Abdikadir Bare Abikar, Master of Education Graduate, Dadaab Response Association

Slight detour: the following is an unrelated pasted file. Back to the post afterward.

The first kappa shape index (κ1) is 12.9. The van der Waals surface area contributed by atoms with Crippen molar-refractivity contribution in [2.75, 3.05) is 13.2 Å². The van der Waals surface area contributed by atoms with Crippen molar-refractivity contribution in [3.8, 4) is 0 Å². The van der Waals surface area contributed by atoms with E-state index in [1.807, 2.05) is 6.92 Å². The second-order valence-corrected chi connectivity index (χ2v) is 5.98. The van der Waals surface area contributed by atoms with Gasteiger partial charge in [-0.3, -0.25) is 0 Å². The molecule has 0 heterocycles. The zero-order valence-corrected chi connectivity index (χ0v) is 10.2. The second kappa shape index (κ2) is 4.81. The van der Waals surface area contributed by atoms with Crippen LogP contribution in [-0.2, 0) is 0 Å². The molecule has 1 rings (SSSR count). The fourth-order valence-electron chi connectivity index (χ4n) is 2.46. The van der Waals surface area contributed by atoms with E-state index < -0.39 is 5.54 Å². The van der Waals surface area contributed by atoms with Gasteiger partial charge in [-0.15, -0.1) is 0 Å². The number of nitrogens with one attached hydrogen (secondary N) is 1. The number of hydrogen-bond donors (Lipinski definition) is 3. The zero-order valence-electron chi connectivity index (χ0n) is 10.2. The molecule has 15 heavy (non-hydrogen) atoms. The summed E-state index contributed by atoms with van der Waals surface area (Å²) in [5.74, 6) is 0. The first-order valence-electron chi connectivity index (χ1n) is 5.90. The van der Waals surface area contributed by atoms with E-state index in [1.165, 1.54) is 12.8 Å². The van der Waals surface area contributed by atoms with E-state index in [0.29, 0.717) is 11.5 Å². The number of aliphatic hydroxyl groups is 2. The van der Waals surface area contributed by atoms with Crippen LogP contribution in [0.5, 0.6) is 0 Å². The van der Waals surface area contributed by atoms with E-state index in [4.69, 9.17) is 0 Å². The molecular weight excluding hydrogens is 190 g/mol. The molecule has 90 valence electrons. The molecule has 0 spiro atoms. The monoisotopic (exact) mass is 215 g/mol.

This paper reports on the results of a research project conducted as part of a Fellowship with the Open Society University Network. In this paper, I asked how has participating in post-secondary education in the Dadaab refugee camps – specifically completing a Master of Education degree through the Borderless Higher Education for Refugees Project – shaped the career pathways of graduates? To answer this question, I interviewed four men and four women who graduated from the Master of Education program in the Dadaab camps. Some graduates of the BHER Master of Education program have returned to Somalia and become employed in meaningful careers with the UN or NGOs, supporting the rebuilding of the country. Higher education opened up the possibility for sustainable voluntary repatriation, meaning that resettlement is not the only durable solution that is connected to higher education. Other graduates have remained in the camps but have used their skills supporting other students in the BHER project, teaching, doing research, and leading refugee-led organizations or community initiatives. Overall, graduates have the options either to go back to their countries of origin, or to remain in the camps. However, what is important is not going back as solution but that wherever you go, the knowledge, skills and experiences acquired are applicable in multiple ways. The BHER program positively influenced the youths in the camps and their career pathways. The paper recommends continuing the BHER program and starting other similar programs that provide hybrid or online higher education opportunities for refugees, without the need to leave the camps to access education. UNHCR, universities, donors, and NGOs can support these programs to expand access to higher education. For refugee youths, the paper recommends taking advantage of all possible higher education opportunities that are available, especially online courses.
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